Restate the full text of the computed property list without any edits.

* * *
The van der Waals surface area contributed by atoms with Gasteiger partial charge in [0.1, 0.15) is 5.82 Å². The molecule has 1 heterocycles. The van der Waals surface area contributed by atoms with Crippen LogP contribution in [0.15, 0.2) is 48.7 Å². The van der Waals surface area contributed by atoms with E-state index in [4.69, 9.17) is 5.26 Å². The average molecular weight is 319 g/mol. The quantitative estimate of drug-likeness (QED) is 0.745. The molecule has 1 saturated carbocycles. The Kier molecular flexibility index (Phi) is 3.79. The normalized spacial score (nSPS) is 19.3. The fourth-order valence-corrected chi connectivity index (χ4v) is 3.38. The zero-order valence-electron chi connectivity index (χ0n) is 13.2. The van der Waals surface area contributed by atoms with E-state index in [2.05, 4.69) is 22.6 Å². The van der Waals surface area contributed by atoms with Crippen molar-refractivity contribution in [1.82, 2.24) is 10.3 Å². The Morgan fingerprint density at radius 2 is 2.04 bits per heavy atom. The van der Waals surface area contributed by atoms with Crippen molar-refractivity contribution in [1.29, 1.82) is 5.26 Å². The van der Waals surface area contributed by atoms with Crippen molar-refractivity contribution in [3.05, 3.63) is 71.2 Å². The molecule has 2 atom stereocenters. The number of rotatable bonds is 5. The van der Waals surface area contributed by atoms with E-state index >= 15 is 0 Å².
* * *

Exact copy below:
The van der Waals surface area contributed by atoms with Gasteiger partial charge in [0.1, 0.15) is 5.82 Å². The molecule has 1 heterocycles. The van der Waals surface area contributed by atoms with Crippen LogP contribution in [0.15, 0.2) is 48.7 Å². The van der Waals surface area contributed by atoms with E-state index in [4.69, 9.17) is 5.26 Å². The average molecular weight is 319 g/mol. The quantitative estimate of drug-likeness (QED) is 0.745. The molecule has 1 saturated carbocycles. The Kier molecular flexibility index (Phi) is 3.79. The normalized spacial score (nSPS) is 19.3. The fourth-order valence-corrected chi connectivity index (χ4v) is 3.38. The zero-order valence-electron chi connectivity index (χ0n) is 13.2. The van der Waals surface area contributed by atoms with E-state index in [2.05, 4.69) is 22.6 Å². The van der Waals surface area contributed by atoms with Crippen molar-refractivity contribution in [1.82, 2.24) is 10.3 Å². The Morgan fingerprint density at radius 2 is 2.04 bits per heavy atom. The van der Waals surface area contributed by atoms with Crippen molar-refractivity contribution in [1.29, 1.82) is 5.26 Å². The van der Waals surface area contributed by atoms with Crippen molar-refractivity contribution in [3.05, 3.63) is 71.2 Å². The molecule has 2 atom stereocenters. The number of rotatable bonds is 5. The van der Waals surface area contributed by atoms with E-state index >= 15 is 0 Å².